We have created the supply; now we have to work on the demand. Our main strategy is to position the Sands Cotai Central as the ultimate meetings destination in Asia. If you haven’t been to Macao lately, you haven’t been at all. Macao five years ago is not the Macao today. That’s the message we are taking to the world.
What sort of feedback have you received from Japanese?
Japanese appreciate the diversity of products that we have. With the Holiday Inn at a mid-scale price point, it has created a new level of accessibility for Japan that the Venetian did not have.
Japanese are becoming more savvy and we are seeing a shift in booking patterns with more FIT travellers. Low cost carriers are changing the power of the consumer in Japan over the next 12 months. I think there will be more younger travelers. So what can we do to appeal to them? What is different about Macao?
Asians probably have two things more in common than anywhere else. They love to shop and eat. Westerners don’t necessarily travel to shop and eat. They travel to relax and do nothing or discover. The Japanese like heritage, that component of discovery. We try to create all of those in Macao. It has a good balance of entertainment through concerts, entertainment, Sino-Portuguese culture, great food and a lot of shopping.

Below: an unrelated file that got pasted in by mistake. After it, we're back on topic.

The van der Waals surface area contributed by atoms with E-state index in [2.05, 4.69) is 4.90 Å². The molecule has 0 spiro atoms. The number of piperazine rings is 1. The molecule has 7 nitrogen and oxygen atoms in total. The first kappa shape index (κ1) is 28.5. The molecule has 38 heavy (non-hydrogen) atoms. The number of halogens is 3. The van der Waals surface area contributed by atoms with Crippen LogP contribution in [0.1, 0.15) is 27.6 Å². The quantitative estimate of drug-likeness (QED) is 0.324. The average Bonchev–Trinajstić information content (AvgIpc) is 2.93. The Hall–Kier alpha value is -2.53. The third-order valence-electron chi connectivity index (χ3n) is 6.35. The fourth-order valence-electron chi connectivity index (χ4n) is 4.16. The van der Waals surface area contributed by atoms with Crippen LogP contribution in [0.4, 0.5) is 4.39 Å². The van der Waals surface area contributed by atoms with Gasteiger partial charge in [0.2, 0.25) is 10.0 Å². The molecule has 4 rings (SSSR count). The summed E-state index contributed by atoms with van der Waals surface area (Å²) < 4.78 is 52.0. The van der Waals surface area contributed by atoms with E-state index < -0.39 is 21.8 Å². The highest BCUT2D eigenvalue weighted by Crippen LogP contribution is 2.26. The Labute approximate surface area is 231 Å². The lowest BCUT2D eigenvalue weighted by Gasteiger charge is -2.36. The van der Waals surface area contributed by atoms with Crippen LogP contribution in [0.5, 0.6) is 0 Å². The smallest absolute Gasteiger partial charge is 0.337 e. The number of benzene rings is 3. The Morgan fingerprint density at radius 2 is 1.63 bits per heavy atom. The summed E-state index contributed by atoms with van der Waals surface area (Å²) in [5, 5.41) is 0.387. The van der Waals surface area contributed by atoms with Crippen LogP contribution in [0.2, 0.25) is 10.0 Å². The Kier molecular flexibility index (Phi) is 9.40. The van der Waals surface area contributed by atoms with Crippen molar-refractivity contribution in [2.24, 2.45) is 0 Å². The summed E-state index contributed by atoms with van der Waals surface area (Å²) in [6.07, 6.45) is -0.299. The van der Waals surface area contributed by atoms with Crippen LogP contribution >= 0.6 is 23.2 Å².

People think Hong Kong is a shopper’s paradise, but Macao is a unique experience. The whole island is duty free.
Are there any special requirements for Japanese visitors such as Japanese-language signs?
We don’t even have English signs. Before, Japanese signs were a requirement for a destination to secure Japanese travellers. Look at how Hawaii, Australia’s Gold Coast etc really made a concerted effort to be welcoming to the Japanese by reducing the language barrier. I think today’s Japanese traveller is more educated and more willing to learn. Apple or Android devices all have Google translate and maps, so it is not so important. We have many Japanese speakers, of course, in each hotel, front office, concierge and even in sales.
For more information, visit http://www.sandscotaicentral.com/